| SAN JOSE, California
SAN JOSE, California Nvidia Corp Chief Executive Jen-Hsun Huang wants his graphics chips to be adopted in data centers to help stream better graphics to smartphones and tablets, his company's newest bid to diversify beyond personal computers.
Huang showed programmers and engineers at an industry event new technology adapting Nvidia's Kepler graphics processors, or GPUs, for cloud computing.
"For the first time we have virtualized the GPU," Huang said. "One GPU can now be shared with countless users."
Huang, who cofounded Nvidia, showed demonstrations of a game with high-end graphics run from servers and played on mobile devices. The challenge Nvidia is tackling is to keep games fast and responsive even when they are played over data centers and across wireless carriers' networks.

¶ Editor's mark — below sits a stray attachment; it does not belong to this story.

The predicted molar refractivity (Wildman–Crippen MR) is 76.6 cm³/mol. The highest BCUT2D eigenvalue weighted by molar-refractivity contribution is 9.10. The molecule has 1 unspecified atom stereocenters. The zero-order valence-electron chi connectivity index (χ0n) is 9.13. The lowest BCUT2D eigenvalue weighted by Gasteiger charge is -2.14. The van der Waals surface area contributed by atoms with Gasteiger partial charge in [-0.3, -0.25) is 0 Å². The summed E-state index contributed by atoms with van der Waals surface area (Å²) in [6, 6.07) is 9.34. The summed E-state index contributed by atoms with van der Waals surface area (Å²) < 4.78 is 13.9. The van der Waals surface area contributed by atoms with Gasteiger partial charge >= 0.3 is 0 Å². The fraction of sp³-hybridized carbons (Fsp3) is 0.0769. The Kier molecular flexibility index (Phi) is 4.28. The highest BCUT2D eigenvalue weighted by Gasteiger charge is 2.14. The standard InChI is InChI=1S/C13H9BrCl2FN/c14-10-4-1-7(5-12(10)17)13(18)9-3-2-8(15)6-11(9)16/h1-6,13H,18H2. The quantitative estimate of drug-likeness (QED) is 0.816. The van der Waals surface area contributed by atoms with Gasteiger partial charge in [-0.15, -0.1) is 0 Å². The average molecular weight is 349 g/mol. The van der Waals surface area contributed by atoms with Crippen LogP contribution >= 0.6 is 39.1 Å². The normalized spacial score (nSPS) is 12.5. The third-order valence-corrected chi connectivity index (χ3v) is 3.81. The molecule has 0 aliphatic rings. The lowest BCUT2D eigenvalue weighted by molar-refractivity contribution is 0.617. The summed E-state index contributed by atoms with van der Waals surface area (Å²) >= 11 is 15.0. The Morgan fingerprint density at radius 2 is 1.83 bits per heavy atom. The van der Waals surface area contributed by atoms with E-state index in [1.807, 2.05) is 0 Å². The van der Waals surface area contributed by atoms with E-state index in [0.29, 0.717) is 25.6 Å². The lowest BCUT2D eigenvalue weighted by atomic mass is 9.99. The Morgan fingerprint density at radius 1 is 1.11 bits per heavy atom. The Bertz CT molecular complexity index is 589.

Keenly aware of explosive growth in tablets, smartphones and cloud computing, Nvidia is looking beyond its core business of designing chips that make games and videos look better on PCs.
Along with larger rival Qualcomm Inc, Nvidia is also suffering from a shortage of cutting-edge chips from TSMC after the contract manufacturer was slow to ramp up its new 28 nanometer process technology.
With demand for high-end chips much higher than expected, Qualcomm has said it will work with additional suppliers but will still have shortages through most of 2012.
On Monday, Nvidia said it was buying about 500 wireless communications patents from privately held IPWireless as it locks horns with Qualcomm in the lucrative market for smartphone and tablet chips.
As well as making power-efficient chips for smartphones, Nvidia is promoting its graphics technology to be used for new purposes, including supercomputers running simulations in astrophysics and other math-heavy tasks.
While traditional central processors found in computers are designed to make huge calculations very quickly, one after another, GPUs excel at carrying out several small calculations at the same time, which makes them handy for specific kinds of tasks.
(Reporting by Noel Randewich; editing by Matthew Lewis)